When Heartbreak Sets In: How to Stay Focused on The Big Picture
Published On: September 30, 2016 Posted by: Rob Commodari
Heartbreak. Everyone experiences it at some point in his or her life. It hurts badly. When your heart is broken, you can go through a phase of depression where you literally lie around and do nothing for days on end. It’s shocking and painful. You think to yourself, I’ll never get through this!
But you do, and the best way is this: Stay focused on the big picture.
The most notable experience of heartbreak is the breakup between a boyfriend and a girlfriend. Usually, it’s the first heartbreak a young adult experiences. But there are many types of heartbreak: heartbreak over the loss of a friendship, loss of a job, a dissolving marriage, or losing some other opportunity after committing much energy and effort into it.
A recent example of heartbreak comes from my daughter Amanda. Over the years, Amanda has honed hers skills on the soccer field, and every year her game improves. I like watching Amanda play because of her ability to think during the game. She knows what to do with the ball before it even gets to her. Amanda has great field sense.
Recently Amanda was cut from the varsity soccer team at her new high school. She is a freshman, and for the most part, freshmen don’t make varsity unless they’re exceptionally good and the coach can’t rely on upper-classmen. This is rare.
When the summer began, Amanda, who chose which high school she wanted to attend, committed to working as hard as she could to make the soccer team. Very few athletes at that age commit to working out as hard as she did this past summer. Amanda worked out three, four, sometimes five days a week. She increased her stamina and strength with each workout.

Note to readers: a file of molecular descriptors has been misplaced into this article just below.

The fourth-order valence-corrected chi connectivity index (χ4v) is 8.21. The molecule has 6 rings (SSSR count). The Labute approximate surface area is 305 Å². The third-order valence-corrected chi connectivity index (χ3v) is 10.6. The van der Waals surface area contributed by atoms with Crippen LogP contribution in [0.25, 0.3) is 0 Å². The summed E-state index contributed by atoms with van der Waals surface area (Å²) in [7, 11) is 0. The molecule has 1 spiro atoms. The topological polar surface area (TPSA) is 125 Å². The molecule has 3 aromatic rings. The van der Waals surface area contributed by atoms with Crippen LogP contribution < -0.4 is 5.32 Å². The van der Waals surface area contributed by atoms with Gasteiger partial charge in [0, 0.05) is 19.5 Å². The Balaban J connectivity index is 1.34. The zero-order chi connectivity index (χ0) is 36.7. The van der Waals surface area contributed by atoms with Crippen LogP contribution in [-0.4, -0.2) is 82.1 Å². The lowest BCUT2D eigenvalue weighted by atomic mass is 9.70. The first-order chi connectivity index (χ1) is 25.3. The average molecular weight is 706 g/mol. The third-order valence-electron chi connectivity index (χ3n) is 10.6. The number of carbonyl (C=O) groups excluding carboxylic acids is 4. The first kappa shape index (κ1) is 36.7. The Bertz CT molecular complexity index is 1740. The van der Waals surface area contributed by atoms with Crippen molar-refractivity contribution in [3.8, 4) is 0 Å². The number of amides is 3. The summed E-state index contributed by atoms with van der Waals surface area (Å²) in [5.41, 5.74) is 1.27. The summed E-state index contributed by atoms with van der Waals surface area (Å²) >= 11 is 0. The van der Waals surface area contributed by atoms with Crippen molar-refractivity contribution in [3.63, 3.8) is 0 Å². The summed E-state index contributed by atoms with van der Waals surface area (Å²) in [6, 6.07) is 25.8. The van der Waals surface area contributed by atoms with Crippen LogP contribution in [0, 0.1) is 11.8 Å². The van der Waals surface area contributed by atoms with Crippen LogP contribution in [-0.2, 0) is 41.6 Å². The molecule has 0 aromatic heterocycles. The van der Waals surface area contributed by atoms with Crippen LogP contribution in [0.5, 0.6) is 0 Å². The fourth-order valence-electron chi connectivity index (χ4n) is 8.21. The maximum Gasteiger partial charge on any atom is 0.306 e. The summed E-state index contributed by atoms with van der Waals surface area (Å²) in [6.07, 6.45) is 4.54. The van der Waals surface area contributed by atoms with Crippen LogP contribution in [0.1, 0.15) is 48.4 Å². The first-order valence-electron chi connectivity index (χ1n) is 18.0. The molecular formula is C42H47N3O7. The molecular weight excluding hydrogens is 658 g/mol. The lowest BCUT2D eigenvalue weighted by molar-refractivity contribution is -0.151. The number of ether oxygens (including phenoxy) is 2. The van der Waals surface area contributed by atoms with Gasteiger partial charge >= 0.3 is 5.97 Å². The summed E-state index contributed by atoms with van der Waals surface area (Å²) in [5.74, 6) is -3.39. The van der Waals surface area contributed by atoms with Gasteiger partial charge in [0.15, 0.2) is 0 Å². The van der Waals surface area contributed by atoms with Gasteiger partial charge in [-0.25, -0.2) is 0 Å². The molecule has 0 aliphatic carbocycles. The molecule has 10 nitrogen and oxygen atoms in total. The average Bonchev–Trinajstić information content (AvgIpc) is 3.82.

Seven months ago, Amanda began reading personal growth books so I knew she had a good mindset going into the workouts. She attended voluntary summer workouts for the high school and immediately after those workouts, she would go to her club soccer practices or voluntary basketball practices. She was determined and tenacious with her routine.
When tryouts began, Amanda told me how badly she wanted to make the varsity squad. She turned in the fastest mile and did well with her other cardio and soccer activities. She — and all of the other players on the team — were all but certain she would make the team. The team had four scrimmage games the Saturday before cuts, and not only did Amanda play well, she played more than half the time.
Monday after the games was the big day. We were excited too that our little girl was going to make the varsity squad. She went to practice, and all the girls were at the gym where one by one they would meet with the coaches to hear their fate. Would it be varsity, junior varsity, or none of the above?
Amanda walked in, sat in front of the coaches, and within seconds heard the words out of the coach’s mouth: Congratulations, Amanda! You made the JV soccer team.
Amanda’s heart sunk immediately, and heartbreak set in.
Amanda cried herself to sleep that night. I remember being in our master bathroom, and I could hear her sobbing through the wall. It was heartbreaking for me to hear as a parent.
She was confused as to why she was cut. The coach decided not to keep any freshman on the varsity team, but Amanda was not hearing that. She worked hard, and had even denied herself many fun foods over the summer so she could be in top shape when workouts began.
We’ve all been that disconsolate at one time. It was her first heartbreak — and it wasn’t over a boy. She was so driven and committed to accomplish her goal that when she fell short, it broke her heart.